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The Secret to Sleeping Well with Chronic Pain

Getting a restful night’s sleep can be a challenge for any busy adult. That’s especially true when you’re dealing with chronic pain. Some doctors estimate that 50 to 80% of their patients with such conditions often find it difficult to sleep.

It can be a self-perpetuating cycle. Pain interrupts sleep, and the lack of sleep makes the pain more difficult to bear because your central nervous system remains aroused.

You may have trouble falling asleep or staying asleep. Even if you go to bed on time, you may not feel refreshed in the morning because you missed out on the restorative stages of sleep your mind and body need.

How can you get back on track? Try these tips for sleeping well with chronic pain.

Changing Your Sleeping Habits:

  1. Upgrade your mattress. Back pain affects about 80% of adults at some point during their lives. A mattress that is too firm or soft pushes your spine out of alignment. Replace it before it becomes saggy.

  2. Arrange pillows. Depending on your sleep position, an ordinary pillow could make you more comfortable. For example, put it between your knees to keep your hips even if you sleep on your side.

  3. Hit the floor. Some adults find relief by sleeping on the floor. To keep things tidy, use a mat or sleeping bag and vacuum your carpet each day.

  4. Do something else. Do you wake up frequently during the night? Unless counting sheep puts you back to sleep, you may benefit from getting out of bed until you’re drowsy again. Fill the time with a boring activity like sorting laundry.

  5. Avoid caffeine. If you’re prone to pain, caffeine can lower your threshold even more. Taper off gradually to see if it makes a difference for you.

  6. Try natural aids. Many expensive products that claim to enhance your sleep have little scientific research to back them up. On the other hand, drinking chamomile tea or using lavender oil is safe for most adults.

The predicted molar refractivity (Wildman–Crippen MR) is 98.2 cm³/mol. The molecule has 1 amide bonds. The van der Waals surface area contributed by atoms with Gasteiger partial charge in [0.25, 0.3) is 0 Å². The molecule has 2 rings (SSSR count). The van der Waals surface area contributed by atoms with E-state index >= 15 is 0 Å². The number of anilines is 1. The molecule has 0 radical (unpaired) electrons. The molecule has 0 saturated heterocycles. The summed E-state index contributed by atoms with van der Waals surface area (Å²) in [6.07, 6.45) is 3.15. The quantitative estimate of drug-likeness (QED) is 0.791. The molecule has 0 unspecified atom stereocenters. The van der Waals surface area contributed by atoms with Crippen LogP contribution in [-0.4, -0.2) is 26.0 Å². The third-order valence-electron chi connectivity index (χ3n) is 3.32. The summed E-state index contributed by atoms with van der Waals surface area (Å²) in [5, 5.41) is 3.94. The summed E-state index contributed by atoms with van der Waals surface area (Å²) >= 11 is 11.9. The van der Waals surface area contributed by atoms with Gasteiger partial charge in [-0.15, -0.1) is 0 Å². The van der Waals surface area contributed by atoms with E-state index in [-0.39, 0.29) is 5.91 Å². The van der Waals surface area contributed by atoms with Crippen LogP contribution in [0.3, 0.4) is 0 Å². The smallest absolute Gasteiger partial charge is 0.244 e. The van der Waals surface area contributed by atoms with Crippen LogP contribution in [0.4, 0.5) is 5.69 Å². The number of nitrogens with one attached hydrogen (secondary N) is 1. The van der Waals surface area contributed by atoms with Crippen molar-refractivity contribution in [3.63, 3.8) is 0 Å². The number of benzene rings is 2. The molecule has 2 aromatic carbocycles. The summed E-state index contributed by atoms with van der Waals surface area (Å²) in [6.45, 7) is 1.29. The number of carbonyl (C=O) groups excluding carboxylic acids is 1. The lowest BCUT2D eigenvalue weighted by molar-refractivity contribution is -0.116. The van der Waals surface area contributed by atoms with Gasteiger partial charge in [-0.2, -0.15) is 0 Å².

7. Consider medication. Talk with your doctor if you have trouble sleeping 3 or more nights a week or if lack of sleep is interfering with your life. They may prescribe certain drugs temporarily or give you other recommendations.

Changing Your Thinking Habits:

Day or night, there are some psychological approaches that can make pain easier to live with. Adjusting your outlook could have an impact on your physical symptoms and your sleep.

Try these strategies:

  1. Think positive. Physical pain can affect your mood and add to your stress. Try to maintain a cheerful outlook and find activities you can still enjoy. Surround yourself with supportive family and friends.

  2. Breathe deeply. Taking full breaths is an easy way to relax your body. Lie on your back to help inhale from your abdomen rather than your chest. Extend your exhalations. Do breathing exercises a few times a day.

  3. Shift your attention. Use distractions to take your mind off your arthritis or sciatica. Watch funny movies or visit an aquarium.

  4. Zoom in. On the other hand, you might need to focus on the body parts that bother you. Imagine breathing warm and healing light into them.

  5. Honor your limits. Do you toss and turn at night because you tried to do too much during the day? Set realistic expectations and treat yourself with compassion.

Sleep remedies vary by individual, and you may find yourself searching for new solutions as your medical conditions or other factors evolve over time. However, your need for sleep remains the same. Keep experimenting with natural methods, and talk with your doctor if you need more help.

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